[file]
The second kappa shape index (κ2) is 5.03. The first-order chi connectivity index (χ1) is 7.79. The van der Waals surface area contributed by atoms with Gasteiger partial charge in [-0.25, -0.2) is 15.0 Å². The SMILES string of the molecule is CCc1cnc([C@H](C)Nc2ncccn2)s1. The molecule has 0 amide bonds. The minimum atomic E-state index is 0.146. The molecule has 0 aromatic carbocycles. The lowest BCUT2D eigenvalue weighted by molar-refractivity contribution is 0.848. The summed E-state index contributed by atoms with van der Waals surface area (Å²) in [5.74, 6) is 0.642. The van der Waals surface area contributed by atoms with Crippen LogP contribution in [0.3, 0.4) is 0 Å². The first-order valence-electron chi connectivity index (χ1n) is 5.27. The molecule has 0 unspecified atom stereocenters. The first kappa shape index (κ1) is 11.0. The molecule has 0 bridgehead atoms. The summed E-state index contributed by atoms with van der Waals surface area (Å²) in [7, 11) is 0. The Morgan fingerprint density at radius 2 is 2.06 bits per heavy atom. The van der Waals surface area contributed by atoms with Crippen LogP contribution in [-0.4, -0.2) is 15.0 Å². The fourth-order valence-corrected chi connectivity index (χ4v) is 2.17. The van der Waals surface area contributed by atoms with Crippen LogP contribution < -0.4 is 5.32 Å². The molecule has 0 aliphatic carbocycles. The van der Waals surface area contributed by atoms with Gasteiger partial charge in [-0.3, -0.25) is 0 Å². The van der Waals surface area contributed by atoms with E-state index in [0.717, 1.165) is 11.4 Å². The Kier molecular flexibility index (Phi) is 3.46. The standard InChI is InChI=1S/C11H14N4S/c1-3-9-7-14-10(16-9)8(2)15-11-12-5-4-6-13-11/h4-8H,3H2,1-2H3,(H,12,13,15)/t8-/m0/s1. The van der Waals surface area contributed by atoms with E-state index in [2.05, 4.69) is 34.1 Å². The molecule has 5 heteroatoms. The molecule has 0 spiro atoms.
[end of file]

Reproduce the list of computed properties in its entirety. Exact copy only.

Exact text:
The second kappa shape index (κ2) is 5.03. The first-order chi connectivity index (χ1) is 7.79. The van der Waals surface area contributed by atoms with Gasteiger partial charge in [-0.25, -0.2) is 15.0 Å². The SMILES string of the molecule is CCc1cnc([C@H](C)Nc2ncccn2)s1. The molecule has 0 amide bonds. The minimum atomic E-state index is 0.146. The molecule has 0 aromatic carbocycles. The lowest BCUT2D eigenvalue weighted by molar-refractivity contribution is 0.848. The summed E-state index contributed by atoms with van der Waals surface area (Å²) in [5.74, 6) is 0.642. The van der Waals surface area contributed by atoms with Crippen LogP contribution in [0.3, 0.4) is 0 Å². The first-order valence-electron chi connectivity index (χ1n) is 5.27. The molecule has 0 unspecified atom stereocenters. The first kappa shape index (κ1) is 11.0. The molecule has 0 bridgehead atoms. The summed E-state index contributed by atoms with van der Waals surface area (Å²) in [7, 11) is 0. The Morgan fingerprint density at radius 2 is 2.06 bits per heavy atom. The van der Waals surface area contributed by atoms with Crippen LogP contribution in [-0.4, -0.2) is 15.0 Å². The fourth-order valence-corrected chi connectivity index (χ4v) is 2.17. The van der Waals surface area contributed by atoms with Crippen LogP contribution < -0.4 is 5.32 Å². The molecule has 0 aliphatic carbocycles. The van der Waals surface area contributed by atoms with Gasteiger partial charge in [-0.3, -0.25) is 0 Å². The van der Waals surface area contributed by atoms with E-state index in [0.717, 1.165) is 11.4 Å². The Kier molecular flexibility index (Phi) is 3.46. The standard InChI is InChI=1S/C11H14N4S/c1-3-9-7-14-10(16-9)8(2)15-11-12-5-4-6-13-11/h4-8H,3H2,1-2H3,(H,12,13,15)/t8-/m0/s1. The van der Waals surface area contributed by atoms with E-state index in [2.05, 4.69) is 34.1 Å². The molecule has 5 heteroatoms. The molecule has 0 spiro atoms.